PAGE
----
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Recurring Payments – A powerful customer service solution

With more than 3,100 utility companies across the United States, according to the American Public Power Association, and hundreds more in Mexico and Canada, the need to differentiate payment and billing offerings is becoming paramount in order to remain competitive in the marketplace.

Recurring payments offer the utility industry a simple yet powerful customer service solution that can yield hundreds of millions of dollars in cost savings, improve cash flow, increase productivity and provide a key competitive advantage.

Also known as automatic bill payment and direct payment, a recurring payments programme enables your customers to authorise a charge of the amount owed to a payment card automatically. Payments can be collected monthly, quarterly or at whatever interval the consumer and the service provider agree on; the billed amounts can be the same every time or vary from one payment to the next, such as with a utility bill.


A recent Jupiter Research study indicated that the traditional billing and payment method costs service providers more than $1 per transaction – including the expenses associated with preparing and printing paper bills and envelopes, postage, and manually processing paper cheque payments. The same study found that electronic bill presentment and payment, including recurring payments, slashes those costs to roughly 40 cents per bill.

Recurring payments offer utilities a guaranteed payment in full and on time, improved cash flow and collection, and reduced exposure to bad cheques and write-offs. The programme also delivers benefits to customers, including:

  • The convenience and security of knowing bills are paid
    automatically and on time.
  • The option to revolve balances if choosing a credit card for payment.
  • The opportunity to earn benefits and/or travel miles for paying
    their monthly utility bills with a payment card enrolled in a rewards programme.
  • The time and cost savings of not having to write cheques, purchase stamps and envelopes, and make trips to the post office or mailbox.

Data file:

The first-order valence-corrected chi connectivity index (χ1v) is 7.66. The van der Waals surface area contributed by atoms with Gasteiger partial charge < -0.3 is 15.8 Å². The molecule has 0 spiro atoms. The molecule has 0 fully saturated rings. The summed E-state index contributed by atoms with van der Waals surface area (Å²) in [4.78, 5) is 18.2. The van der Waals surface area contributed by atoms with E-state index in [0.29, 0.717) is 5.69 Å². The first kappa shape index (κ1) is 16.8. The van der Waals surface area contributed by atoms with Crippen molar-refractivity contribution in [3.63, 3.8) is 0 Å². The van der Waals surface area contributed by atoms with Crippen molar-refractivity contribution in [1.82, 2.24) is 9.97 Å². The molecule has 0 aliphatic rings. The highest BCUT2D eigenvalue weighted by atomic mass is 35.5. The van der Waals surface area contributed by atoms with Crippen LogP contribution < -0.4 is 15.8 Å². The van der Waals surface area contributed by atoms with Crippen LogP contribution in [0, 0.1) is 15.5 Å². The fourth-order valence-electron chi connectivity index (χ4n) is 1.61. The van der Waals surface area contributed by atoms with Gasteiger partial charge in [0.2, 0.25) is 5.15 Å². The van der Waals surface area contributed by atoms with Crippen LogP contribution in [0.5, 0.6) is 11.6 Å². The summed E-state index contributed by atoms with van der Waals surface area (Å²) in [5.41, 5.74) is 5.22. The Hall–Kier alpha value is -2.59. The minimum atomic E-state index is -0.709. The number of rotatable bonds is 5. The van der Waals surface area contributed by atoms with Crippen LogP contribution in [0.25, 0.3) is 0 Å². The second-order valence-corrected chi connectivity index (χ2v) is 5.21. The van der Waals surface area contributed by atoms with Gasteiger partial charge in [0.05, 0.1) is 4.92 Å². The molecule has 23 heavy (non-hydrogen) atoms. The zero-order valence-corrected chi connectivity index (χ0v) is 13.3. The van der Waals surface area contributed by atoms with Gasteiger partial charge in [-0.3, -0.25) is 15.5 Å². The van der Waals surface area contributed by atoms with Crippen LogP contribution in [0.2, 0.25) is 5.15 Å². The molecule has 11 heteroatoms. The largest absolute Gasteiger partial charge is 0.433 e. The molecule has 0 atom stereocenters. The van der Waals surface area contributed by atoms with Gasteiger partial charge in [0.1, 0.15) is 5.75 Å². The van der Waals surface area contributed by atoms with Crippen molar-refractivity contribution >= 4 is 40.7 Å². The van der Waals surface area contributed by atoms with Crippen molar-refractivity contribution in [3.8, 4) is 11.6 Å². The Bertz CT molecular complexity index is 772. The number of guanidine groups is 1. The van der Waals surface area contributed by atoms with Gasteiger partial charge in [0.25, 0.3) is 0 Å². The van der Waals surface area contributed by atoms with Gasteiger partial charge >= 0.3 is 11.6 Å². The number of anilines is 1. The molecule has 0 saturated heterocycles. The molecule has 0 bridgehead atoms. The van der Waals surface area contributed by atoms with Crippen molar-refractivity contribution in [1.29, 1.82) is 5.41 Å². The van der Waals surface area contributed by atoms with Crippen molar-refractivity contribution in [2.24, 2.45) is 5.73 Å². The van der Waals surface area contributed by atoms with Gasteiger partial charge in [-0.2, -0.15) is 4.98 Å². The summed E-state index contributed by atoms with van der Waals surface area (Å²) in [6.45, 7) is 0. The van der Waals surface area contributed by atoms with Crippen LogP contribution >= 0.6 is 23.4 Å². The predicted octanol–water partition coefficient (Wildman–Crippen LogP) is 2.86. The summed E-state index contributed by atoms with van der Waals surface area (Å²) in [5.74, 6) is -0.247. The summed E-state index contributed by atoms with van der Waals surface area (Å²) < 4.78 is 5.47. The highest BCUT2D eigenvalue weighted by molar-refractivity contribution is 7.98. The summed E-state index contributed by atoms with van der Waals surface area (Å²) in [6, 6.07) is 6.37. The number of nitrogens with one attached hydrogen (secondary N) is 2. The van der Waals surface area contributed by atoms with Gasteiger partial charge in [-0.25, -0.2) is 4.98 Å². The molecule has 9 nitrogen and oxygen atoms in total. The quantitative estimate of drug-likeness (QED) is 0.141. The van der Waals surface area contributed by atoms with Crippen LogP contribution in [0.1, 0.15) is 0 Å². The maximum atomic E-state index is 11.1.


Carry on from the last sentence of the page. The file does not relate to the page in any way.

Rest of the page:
Despite the advantages, the utility sector lags behind other industries in the United States with respect to the percentage of its customers who use recurring payments. A 2003 survey conducted by MasterCard International showed that only 22% of utility customers use some type of recurring payment method to pay their bills, compared with 50% in the insurance industry and 43% for Internet services. One of the reasons for this is that overall payment card acceptance within the utility industry is less than 2%, with bank payment cards accepted only on a limited basis for security deposits and collections.

However, 26% of consumers surveyed said that they would switch utility providers if the option of paying bills automatically by payment card were available and if all other factors were equal.

MasterCard works with its partners to offer consumers a number of payment options, including card products. In 1998 MasterCard initiated the Service Industries Incentive Program (SIIP) to help its US business partners in the insurance, cable, utility and telecommunications industries adopt recurring payments. This programme offers companies an incentive rate on consumer transactions, only requiring participating organisations to encourage the use of MasterCard cards for recurring payments as part of their consumer marketing efforts.


Research and field experience indicate that the benefits of accepting cards for payment far outweigh the concerns. Merchants in a variety of industries have benefited from card acceptance, and consumers have shown a tendency to gravitate to those service providers who offer the greatest convenience, flexibility and choice.

Recurring payments can also help strengthen customer loyalty through the increased flexibility and convenience consumers experience when paying their utility bills. Additionally, consumers seem to enjoy the prospect of earning meaningful rewards for using a payment card. For example, in the current low-interest rate environment, consumers who use a payment card that offers a 1 percent rebate on purchases might see a better return on the payment of their utility bills than they would if they took the same amount and put it in a savings account. With utility industry experts forecasting an annual growth in US demand totalling only 1.7 to 1.8 percent through 2010, recurring payments provide additional cost savings that may offset sluggish financial growth.